|Title||Future development of a depot antiepileptic drug: What are the ethical implications?|
|Publication Type||Journal Article|
|Year of Publication||2018|
|Authors||Sequeira AJ, Buchman S, Lewis A, Karceski S|
|Date Published||2018 08|
|Keywords||Adolescent, Aged, Anticonvulsants, Delayed-Action Preparations, Drug Development, Epilepsy, Female, Forecasting, Humans, Male, Middle Aged, Personal Autonomy|
Depot medications have been used for long-term treatment of many different medical conditions (schizophrenia, opioid addiction) and for prevention of pregnancy (birth control). In addition, proposals for depot medication for antidepressants have been made as a possible treatment for chronic depression. For the treatment of chronic epilepsy, there are currently no depot antiepileptic drugs (AEDs). However, there may be a role for them. Depot AEDs could improve medication adherence rates, thereby reducing the morbidity and mortality that are associated with ongoing seizures. This could help to reduce hospital costs for people with epilepsy. Potential patient populations that could benefit from a depot AED include patients with forgetfulness, socioeconomic barriers to access of daily oral medications, impaired gastric absorption or dysphagia, comorbid epilepsy and psychiatric disease, and personal preference to avoid the inconvenience of taking a medication daily or even multiple times per day. In this article, we review reasons to create a depot AED and the outcomes of doing so in the context of the pillars of bioethics: beneficence (to act in a patient's best interest), autonomy (to respect a patient as an individual and honor their preferences), nonmaleficence (to do no harm), and justice (to treat all persons fairly and equally).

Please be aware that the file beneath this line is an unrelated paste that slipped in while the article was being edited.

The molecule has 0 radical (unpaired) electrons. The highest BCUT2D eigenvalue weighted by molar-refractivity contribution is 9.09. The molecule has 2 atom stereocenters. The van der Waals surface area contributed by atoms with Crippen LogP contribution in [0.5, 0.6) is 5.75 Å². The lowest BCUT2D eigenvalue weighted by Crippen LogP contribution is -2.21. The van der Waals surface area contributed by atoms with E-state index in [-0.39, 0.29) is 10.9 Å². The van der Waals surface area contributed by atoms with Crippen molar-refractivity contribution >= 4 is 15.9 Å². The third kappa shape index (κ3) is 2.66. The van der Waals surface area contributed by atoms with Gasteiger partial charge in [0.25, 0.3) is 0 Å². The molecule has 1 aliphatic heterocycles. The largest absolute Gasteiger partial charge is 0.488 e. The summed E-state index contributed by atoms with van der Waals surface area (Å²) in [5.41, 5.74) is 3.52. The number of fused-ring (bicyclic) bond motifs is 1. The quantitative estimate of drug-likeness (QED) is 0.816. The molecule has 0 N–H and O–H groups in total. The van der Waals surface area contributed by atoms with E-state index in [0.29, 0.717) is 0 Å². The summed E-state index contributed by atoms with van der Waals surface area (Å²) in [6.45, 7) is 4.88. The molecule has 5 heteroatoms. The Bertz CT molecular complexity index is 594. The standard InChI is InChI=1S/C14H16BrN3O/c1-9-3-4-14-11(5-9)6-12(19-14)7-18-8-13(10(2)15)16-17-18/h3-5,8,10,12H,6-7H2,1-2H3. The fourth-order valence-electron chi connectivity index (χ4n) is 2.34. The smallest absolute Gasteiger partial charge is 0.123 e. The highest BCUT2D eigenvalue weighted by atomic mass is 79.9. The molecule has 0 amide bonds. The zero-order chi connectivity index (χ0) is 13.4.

|Alternate Journal||Epilepsy Behav|